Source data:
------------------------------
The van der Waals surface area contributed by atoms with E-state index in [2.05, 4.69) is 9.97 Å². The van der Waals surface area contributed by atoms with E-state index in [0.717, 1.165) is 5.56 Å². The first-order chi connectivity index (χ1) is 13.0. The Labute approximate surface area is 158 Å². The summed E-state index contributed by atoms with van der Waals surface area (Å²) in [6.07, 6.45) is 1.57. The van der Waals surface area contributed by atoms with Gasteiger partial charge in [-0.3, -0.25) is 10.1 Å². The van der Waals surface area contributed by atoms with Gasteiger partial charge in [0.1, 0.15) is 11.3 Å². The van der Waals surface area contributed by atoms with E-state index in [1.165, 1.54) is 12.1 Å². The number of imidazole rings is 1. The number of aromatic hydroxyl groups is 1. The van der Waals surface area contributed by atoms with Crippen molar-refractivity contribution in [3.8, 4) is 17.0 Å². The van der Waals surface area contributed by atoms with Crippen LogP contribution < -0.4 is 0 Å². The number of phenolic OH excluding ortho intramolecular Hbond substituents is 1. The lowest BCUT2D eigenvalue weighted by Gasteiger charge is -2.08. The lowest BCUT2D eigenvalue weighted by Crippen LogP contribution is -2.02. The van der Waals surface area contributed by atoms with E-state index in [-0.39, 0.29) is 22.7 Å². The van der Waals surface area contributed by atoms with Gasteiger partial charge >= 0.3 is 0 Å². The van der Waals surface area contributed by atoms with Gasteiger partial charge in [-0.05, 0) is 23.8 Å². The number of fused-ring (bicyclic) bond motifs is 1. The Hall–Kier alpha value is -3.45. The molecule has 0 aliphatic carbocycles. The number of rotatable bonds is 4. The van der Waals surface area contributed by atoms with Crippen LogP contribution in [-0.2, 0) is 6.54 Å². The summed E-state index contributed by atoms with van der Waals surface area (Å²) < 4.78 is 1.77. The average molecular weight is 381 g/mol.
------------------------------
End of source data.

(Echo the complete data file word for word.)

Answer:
The van der Waals surface area contributed by atoms with E-state index in [2.05, 4.69) is 9.97 Å². The van der Waals surface area contributed by atoms with E-state index in [0.717, 1.165) is 5.56 Å². The first-order chi connectivity index (χ1) is 13.0. The Labute approximate surface area is 158 Å². The summed E-state index contributed by atoms with van der Waals surface area (Å²) in [6.07, 6.45) is 1.57. The van der Waals surface area contributed by atoms with Gasteiger partial charge in [-0.3, -0.25) is 10.1 Å². The van der Waals surface area contributed by atoms with Gasteiger partial charge in [0.1, 0.15) is 11.3 Å². The van der Waals surface area contributed by atoms with E-state index in [1.165, 1.54) is 12.1 Å². The number of imidazole rings is 1. The number of aromatic hydroxyl groups is 1. The van der Waals surface area contributed by atoms with Crippen molar-refractivity contribution in [3.8, 4) is 17.0 Å². The van der Waals surface area contributed by atoms with Crippen LogP contribution < -0.4 is 0 Å². The number of phenolic OH excluding ortho intramolecular Hbond substituents is 1. The lowest BCUT2D eigenvalue weighted by Gasteiger charge is -2.08. The lowest BCUT2D eigenvalue weighted by Crippen LogP contribution is -2.02. The van der Waals surface area contributed by atoms with E-state index in [-0.39, 0.29) is 22.7 Å². The van der Waals surface area contributed by atoms with Gasteiger partial charge >= 0.3 is 0 Å². The van der Waals surface area contributed by atoms with Gasteiger partial charge in [-0.05, 0) is 23.8 Å². The number of fused-ring (bicyclic) bond motifs is 1. The Hall–Kier alpha value is -3.45. The molecule has 0 aliphatic carbocycles. The number of rotatable bonds is 4. The van der Waals surface area contributed by atoms with Crippen LogP contribution in [-0.2, 0) is 6.54 Å². The summed E-state index contributed by atoms with van der Waals surface area (Å²) < 4.78 is 1.77. The average molecular weight is 381 g/mol.